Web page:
The Summit: Bechtel Family National Scouting Reserve

The Bechtel Family National Scouting Reserve, also known as The Summit, is a 10,600 acre adventure center operated by the Boy Scouts of America (BSA) and the new permanent home of the National Scout Jamboree. Set to open in 2013, the facility will also serve as the location of a summer camp, high-adventure base, and leadership training center.
Map showing the 100-year vision of "The Summit." The Bechtel scout reserve encompasses 10,600 acres of forest between the New River Gorge National River and the US-19 expressway north of Beckley, WV, near Glen Jean.

Boy Scouts Acquire 10k-Acre Site
Adjoining New River Gorge

More than 50,000 boy scouts are expected to visit the reserve annually, according to the BSA, except during Jamboree years, traditionally every fourth year, when an additional 40,000 or more scouts and tens of thousands of guests are expected to visit. Spokespersons for the scouts and economic development agencies have estimated that anywhere from 100,000 to 300,000 visitors could visit the reserve through the ten-day Jamboree period.

Already an established outdoor-adventure destination, the BSA first considered the region ideal for its fourth national "high adventure base," to join three it similarly operates in Florida, Minnesota, and New Mexico. Scouts who attend will explore the New River Gorge and its environs while participating in many forms of recreation for which the area is known -- mountain biking, whitewater rafting, cave exploration, rock climbing, and other extreme outdoor sports.

In February 2010, the 4C Economic Development Authority, which is coordinating the reserve's development locally, posted an video presentation by BSA developers Jack Furst and Isaac Manning on Fuerst stressed during the interview that the BSA expects 50 to 100 thousand boy scouts to visit the site annually, partly as a result of its centralized location in the eastern U.S. near Interstates 77 and 64.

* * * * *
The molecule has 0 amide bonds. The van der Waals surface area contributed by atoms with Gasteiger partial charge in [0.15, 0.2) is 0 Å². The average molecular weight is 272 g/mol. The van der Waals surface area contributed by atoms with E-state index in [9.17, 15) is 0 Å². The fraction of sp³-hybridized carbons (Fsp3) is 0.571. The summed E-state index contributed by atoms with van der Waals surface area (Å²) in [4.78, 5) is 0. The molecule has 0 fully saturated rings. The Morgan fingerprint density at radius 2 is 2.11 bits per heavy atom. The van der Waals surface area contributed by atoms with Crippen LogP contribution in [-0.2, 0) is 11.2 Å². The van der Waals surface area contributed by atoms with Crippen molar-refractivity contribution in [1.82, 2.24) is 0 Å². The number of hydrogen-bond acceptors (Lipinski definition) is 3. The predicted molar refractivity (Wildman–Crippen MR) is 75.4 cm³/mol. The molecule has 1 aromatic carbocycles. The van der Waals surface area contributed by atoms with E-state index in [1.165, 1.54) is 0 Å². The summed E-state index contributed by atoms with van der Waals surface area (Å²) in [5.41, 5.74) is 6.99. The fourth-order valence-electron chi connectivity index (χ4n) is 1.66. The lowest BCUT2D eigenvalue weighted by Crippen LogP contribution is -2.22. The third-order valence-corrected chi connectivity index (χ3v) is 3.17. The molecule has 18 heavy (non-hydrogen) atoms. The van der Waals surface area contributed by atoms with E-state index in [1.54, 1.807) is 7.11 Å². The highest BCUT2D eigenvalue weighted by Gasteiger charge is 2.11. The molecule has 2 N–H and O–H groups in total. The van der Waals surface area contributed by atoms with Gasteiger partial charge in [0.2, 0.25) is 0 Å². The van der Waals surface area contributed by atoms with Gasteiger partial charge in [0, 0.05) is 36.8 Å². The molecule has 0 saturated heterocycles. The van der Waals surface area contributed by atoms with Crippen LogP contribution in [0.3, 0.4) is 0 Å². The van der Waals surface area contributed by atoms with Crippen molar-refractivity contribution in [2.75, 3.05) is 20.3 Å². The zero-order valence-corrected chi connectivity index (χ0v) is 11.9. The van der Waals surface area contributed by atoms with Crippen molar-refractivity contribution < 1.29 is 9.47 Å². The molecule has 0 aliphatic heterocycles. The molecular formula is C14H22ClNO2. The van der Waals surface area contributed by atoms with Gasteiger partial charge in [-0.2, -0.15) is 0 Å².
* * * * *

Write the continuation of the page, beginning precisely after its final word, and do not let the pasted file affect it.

"We believe that when the site is fully developed, given its location, ten-hours away from 70 percent of our consituency, that this will become a high utilization site," Fuerst said. "And it's our hope and dream that we'll serve somewhere between 50 and 100 thousand kids a summer."

According to Furst, the reserve's location on Garden Ground Mountain, adjacent to the New River Gorge National River, in essence provides the Boy Scouts access to more than 100,000 acres of recreation area.

"The park service has been phenonomal to work with, and it's one of the reason's we're here in West Virginia," Furst said.

Manning agreed, stressing the ability of the national parkland to provide recreation opportunity not otherwise available at similar Boy Scout adventure areas.

"One of the things we were looking for when we were going through the site selection process was a site that would give us things we don't have in the system right now," Manning explained.

"In the New River Gorge National River, they have Class III, IV, and V whitewater. They have some of the world's greatest technical climbing on the Endless Wall here that climbers from all over the world come to climb."

"So the availablility on this site to do anything you can imagine outdoors (from caving to climbing to whitewater rafiting to mountain biking to just regular hiking and backpacking) -- this site affords us the luxury of having 100 thousand acres at our disposal to provide a program on the East Coast similar to what we do in our three other national high adventure bases"

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